Short answer: I don't know and could not find actual numbers for specific species. maybe other people who live in hot-summer climates (like Texas) can suggest some genera to avoid, or to try.
(another degree-day calculator)
I would be really interested if you find that "stress temperature" for different species, or even a "low temperature" at which little development occurs. I couldn't. So far my best Google search term was "plant heat stress".
One source admitted that even the lower growth thresholds of most plants are not known (coldest temp at which a plant speices grows or matures)
This source describes the lower and upper limuts well, but doesn't give actual tempertaures for any plant but corn:
"... above a threshold or base temperature below which little growth occurs. This lower threshold temperature varies with plant species. Scientists have determined the lower base temperature for corn is 50 °F (10 °C). In some plants there is also an upper threshold temperature, above which conditions are stressful to the plants. The upper limit for corn is 86 °F (30 °C). "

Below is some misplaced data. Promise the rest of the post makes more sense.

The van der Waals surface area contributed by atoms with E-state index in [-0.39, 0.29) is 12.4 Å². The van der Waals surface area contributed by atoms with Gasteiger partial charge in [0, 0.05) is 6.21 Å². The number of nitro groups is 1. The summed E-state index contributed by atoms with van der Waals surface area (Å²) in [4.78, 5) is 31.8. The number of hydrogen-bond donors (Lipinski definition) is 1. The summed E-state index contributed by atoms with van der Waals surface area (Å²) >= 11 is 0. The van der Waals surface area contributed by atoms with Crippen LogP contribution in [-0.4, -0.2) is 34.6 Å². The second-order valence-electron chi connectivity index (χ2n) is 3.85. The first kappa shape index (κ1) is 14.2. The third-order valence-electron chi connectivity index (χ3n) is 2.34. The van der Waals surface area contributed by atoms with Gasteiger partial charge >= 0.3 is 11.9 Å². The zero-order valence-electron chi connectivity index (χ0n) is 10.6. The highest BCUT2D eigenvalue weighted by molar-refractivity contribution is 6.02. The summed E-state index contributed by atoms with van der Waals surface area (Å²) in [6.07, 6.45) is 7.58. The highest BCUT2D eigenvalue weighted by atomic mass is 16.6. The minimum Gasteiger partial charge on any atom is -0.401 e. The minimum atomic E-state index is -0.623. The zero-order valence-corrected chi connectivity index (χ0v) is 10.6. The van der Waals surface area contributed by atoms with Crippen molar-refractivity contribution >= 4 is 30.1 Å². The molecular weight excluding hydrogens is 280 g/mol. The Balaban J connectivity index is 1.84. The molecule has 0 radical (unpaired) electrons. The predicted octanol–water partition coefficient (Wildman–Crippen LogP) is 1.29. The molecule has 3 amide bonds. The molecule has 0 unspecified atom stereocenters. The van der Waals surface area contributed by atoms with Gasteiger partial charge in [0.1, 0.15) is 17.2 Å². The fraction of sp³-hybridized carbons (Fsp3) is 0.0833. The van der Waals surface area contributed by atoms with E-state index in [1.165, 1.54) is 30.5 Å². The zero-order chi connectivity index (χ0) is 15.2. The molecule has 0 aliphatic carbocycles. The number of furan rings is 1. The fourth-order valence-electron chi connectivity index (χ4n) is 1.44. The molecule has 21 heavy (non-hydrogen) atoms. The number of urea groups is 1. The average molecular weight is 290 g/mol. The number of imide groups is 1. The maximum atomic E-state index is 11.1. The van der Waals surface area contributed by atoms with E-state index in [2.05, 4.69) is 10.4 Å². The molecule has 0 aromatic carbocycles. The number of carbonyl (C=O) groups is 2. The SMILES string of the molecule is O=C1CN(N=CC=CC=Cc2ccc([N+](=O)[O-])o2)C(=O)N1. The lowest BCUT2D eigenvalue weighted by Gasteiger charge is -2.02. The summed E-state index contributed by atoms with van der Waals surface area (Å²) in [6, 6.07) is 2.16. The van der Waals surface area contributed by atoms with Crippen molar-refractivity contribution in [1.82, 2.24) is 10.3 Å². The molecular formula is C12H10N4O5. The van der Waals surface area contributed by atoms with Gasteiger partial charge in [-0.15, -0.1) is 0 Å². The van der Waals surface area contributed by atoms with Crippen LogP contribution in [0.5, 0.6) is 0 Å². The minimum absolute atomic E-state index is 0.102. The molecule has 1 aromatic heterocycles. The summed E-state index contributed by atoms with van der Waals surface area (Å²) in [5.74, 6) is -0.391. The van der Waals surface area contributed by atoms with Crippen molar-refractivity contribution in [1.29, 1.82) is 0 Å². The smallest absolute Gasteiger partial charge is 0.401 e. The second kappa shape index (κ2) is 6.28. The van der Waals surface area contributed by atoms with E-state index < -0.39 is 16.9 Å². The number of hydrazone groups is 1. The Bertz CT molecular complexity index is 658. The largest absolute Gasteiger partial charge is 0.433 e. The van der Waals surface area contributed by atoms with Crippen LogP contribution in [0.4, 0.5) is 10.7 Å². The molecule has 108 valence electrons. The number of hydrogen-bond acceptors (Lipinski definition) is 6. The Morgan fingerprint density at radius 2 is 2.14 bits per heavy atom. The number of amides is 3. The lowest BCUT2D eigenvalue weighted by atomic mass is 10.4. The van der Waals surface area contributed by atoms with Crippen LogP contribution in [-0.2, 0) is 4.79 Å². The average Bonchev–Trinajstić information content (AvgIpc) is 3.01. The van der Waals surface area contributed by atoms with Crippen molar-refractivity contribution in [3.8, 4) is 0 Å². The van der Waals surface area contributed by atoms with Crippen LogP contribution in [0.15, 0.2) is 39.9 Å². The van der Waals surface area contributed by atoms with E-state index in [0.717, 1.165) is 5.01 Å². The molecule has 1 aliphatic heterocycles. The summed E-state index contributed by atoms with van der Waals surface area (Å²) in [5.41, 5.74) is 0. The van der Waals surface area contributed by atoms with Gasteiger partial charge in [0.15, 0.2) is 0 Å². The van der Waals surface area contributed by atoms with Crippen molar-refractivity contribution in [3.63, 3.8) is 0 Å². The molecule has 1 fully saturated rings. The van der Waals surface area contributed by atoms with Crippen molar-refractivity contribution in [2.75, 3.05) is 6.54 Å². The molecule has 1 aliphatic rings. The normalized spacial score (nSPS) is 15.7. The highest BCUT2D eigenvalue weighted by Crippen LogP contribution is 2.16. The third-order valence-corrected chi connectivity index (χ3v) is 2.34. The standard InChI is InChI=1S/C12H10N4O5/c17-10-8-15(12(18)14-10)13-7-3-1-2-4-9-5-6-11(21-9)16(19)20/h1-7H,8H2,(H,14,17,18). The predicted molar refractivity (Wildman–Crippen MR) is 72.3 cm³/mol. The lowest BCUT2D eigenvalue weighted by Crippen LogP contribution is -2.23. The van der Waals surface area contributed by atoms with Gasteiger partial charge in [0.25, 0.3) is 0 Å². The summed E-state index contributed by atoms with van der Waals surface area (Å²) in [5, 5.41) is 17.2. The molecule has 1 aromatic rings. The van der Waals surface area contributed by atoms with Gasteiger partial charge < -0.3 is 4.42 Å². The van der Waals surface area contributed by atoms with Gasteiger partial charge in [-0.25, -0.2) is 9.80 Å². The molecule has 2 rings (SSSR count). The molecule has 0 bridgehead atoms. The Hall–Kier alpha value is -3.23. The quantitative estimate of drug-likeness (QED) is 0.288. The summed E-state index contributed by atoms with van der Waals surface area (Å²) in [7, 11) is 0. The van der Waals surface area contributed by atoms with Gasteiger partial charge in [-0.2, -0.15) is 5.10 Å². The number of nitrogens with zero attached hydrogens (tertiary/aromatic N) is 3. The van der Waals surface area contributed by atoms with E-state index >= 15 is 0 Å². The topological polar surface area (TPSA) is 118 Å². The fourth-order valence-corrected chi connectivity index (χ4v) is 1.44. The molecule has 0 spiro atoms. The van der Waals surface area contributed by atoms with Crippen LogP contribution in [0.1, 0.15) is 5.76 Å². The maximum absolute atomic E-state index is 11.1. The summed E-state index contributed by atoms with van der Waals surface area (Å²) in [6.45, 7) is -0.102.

Here's a PDf that goes into some detail:
"Heat stress is often defined as a period in which temperatures are hot enough for a sufficient period of time to cause irreversible damage
to plant function or development. Plants can be damaged by either high day or high night temperatures and by either high air or soil temperatures."
My guess is that the upper "stress threshold" is particulalry dependent upon water availability to the plant, humidity, wind, clouds, and degree of shade or exposure.
Since the high-temperature effect is "stress", it might not be tracked very well by the daily average
temperature accumulated heat units. The average of the day's lowest temperature and highest temperature might never go near the stress threshold if nights cool down even briefly. And yet the temeprature might exceed the stress point for several hours.
Guessing even further, maybe a better statistic for tracking plant's stress level due to high temperatures would be "degree hours" or 'degree minutes" - the total number of hours or minutes when the average temperature for that minute
exceeded the threshold.
Yet another guess: the temperature that stresses the plant would vary, depending on the age of the plant and perhaps the size of the root system relative to the foliage..